Friday, February 20, 2015

Education: The Malawian Girl-Child's Struggle to Remain in School

Her maiden goal was to go a step further than her ancestors’ education levels and, like a squirrel, catch some glimpse of the heaven that education promises.
But, as has become the norm among school-going girls from the area of Traditional Authority Juma in Mulanje, her present situation is a canvass of failed dreams, a development attributed to the day 15-year-old Juliet Kalima decided to desert the place where joy resides- the classroom- and venture into the world on uncertainties far beyond.
Today, those wishing to appreciate her predicament just have to visit Namphongo Market on a market day (Thursday) and they will be hit by the full force of illiteracy levels among girls. The market, located a stone-throw away from Juma’s courts, is congested with girl-vendors, mostly aged between 10 and 18.
Kalima revealed in mid-April that she was forced to drop out of school after getting pregnant in Standard 7.
“That is two years ago. I used to school at Chambe Primary School but was forced out because, they said, they wanted me to deliver and take care of the baby first, yet they left the boy who impregnated me in school,” Kalima said.
That was 13 months ago. Today, having successfully delivered, Kalima said she has no intention of going back to school.
“I am married now, but not to the boy who impregnated me. He told me he wanted to finish school first and I thought that I could not wait for that. I married a business man who, thankfully, happens to be an understanding,” Kalima said, before adding:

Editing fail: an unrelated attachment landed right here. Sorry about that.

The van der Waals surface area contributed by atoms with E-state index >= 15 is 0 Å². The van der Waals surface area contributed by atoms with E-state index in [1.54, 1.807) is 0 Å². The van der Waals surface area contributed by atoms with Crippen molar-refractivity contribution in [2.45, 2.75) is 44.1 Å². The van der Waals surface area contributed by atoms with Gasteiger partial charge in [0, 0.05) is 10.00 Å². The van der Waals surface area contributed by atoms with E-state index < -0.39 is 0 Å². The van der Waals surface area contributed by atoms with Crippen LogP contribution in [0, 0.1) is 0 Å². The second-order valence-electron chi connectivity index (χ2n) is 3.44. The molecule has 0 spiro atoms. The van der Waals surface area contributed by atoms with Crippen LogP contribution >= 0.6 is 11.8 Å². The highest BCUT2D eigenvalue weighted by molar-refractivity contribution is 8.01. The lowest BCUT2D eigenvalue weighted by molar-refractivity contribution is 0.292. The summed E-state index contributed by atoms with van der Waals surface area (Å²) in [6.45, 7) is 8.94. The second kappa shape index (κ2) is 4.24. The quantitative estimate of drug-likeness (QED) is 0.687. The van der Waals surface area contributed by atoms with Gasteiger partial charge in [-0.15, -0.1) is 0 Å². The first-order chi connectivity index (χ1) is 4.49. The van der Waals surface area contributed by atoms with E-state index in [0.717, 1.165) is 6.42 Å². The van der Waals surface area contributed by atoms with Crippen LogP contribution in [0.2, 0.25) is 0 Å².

“He is the one who gave me K20, 000 to venture into my small scale business of selling pieces of clothes here.”
But, while dropping out of school may, to many, mark the beginning of the loss of all the future promises, that is not the case with Kalima, as she professes to be happy.
It is, therefore, another school drop-out, 17-year-old Agnes Mbulaje who, in tandem with the saying that it is the “the dead who, under the world’s rough pelt, sink into the blindness of despair”, has a sad tale to tell.
“I fell pregnant while in Standard 8, but the man who impregnated meabandoned me a year later on the pretext that I was too young,” Mbulaje said.
However, all may not be lost because the youth themselves, through Tiyamike Youth Alliance for Social Development (Tiyasode), are trying to reverse the situation in Namphongo.
Tiyasode Executive Director, Simon Walima, said the organisation has, since its establishment in 2005, tried to reach out to the girls through clubs such as Luwangwa Girls Club, Malire Girls Club, Timvane Girls Club, Langizo Youth Club, Tayamba Youth Club, Tithandizane Youth Club, Ayin, and Lonjezo Girls Club.
“We have tried, through livelihhod and disaster risk management programmes to reverse the situation. We have tried to run a resource centre for youth, provide vocational training and promote girls education, as well as reafforestation and advocacy programmes on the elimination of harmful cultural practices. Little by little, we are seeing changes, but that is not happening quick enough,” Walima said.
So pathetic is the situation that Mulanje District Youth Officer, Daud Chikwanje, has expressed concern that, if not checked, the situation could go out of hand.
“Namphungo is known for all the bad things in the district. We have issues of high school drop-out rates, early marriages, defilement. We even have parents who offer Standard 6 pupils as wives to teachers,” Chikwanje said.